Jeff walks to a table and sits down. He is wearing a jumpsuit with writing on the back stating who he is now and where he was. He is now an inmate. Claire tries to smile but cannot crack any emotion out of Jeff.
Claire asks, “How are you”?

Jeff cannot bring himself to say, but his soul aches out, “They killed him.”

“Jeff, the system failed him and you. You did not fail the system. Understand that,” Claire speaks a truth that does not resolve anything for Jeff.
Jeff starts to shake; his hands begin to curl in sudden disbelief at what he has seen about himself and society.

“I don’t get medicine in here or out there, but really, the truth is they killed him; what kind of medicine is there for that the things you cannot unsee,” Jeff lowers his voice and head. He gets up from the table and leaves.

About uzomah Ugwu

Uzomah Ugwu is a poet/writer, curator, editor, and multi-disciplined artist. Her poetry, writing, and art have been featured internationally in various publications, galleries, art spaces, and museums. She is a political, social, and cultural activist. Her core focus is on human rights, mental health, animal rights, and the rights of LGBTQIA persons. She is also the managing editor and founder of Arte Realizzata.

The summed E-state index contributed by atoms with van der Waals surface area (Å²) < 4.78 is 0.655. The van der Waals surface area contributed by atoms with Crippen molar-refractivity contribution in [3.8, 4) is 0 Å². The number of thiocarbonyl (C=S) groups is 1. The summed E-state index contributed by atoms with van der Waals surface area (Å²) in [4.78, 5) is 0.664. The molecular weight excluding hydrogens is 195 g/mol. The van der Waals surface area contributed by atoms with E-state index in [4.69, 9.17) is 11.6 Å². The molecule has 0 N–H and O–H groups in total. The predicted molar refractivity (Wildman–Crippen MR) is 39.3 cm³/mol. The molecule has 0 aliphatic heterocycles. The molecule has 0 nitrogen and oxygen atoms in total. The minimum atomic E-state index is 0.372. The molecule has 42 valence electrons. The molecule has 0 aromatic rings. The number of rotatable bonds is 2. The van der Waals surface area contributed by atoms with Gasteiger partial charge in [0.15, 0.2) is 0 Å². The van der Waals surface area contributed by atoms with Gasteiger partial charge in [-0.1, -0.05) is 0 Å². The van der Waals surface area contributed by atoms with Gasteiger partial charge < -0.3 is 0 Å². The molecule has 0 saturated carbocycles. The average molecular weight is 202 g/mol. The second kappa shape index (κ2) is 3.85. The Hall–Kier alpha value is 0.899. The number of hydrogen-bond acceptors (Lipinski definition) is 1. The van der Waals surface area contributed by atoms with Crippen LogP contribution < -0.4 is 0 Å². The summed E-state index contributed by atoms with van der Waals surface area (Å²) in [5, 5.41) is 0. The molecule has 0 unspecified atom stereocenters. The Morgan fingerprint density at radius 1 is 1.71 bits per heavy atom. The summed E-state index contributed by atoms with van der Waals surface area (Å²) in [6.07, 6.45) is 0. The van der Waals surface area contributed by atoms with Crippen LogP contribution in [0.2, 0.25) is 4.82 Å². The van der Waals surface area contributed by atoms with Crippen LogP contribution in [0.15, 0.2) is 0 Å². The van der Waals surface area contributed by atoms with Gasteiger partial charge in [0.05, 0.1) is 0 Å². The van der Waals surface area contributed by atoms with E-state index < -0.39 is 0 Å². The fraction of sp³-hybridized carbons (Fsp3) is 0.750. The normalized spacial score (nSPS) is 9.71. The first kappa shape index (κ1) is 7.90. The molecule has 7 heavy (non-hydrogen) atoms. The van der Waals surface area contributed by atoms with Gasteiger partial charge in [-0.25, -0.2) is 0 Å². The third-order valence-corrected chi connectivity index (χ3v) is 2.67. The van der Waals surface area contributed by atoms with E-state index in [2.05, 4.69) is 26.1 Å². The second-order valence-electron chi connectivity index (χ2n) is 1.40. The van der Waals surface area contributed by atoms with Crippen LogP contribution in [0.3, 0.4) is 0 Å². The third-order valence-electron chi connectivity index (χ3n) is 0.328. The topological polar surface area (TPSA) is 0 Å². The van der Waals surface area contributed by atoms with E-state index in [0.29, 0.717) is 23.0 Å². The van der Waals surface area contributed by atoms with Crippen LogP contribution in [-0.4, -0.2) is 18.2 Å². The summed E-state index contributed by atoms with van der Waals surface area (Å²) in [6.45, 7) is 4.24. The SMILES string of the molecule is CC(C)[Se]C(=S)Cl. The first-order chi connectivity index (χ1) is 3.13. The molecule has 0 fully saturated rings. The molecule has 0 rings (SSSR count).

Uzomah Ugwu is a poet/writer, curator, editor, and multi-disciplined artist. Her poetry, writing, and art have been featured internationally in various publications, galleries, art spaces, and museums. She is a political, social, and cultural activist. Her core focus is on human rights, mental health, animal rights, and the rights of LGBTQIA persons. She is also the managing editor and founder of Arte Realizzata.

Leave a Comment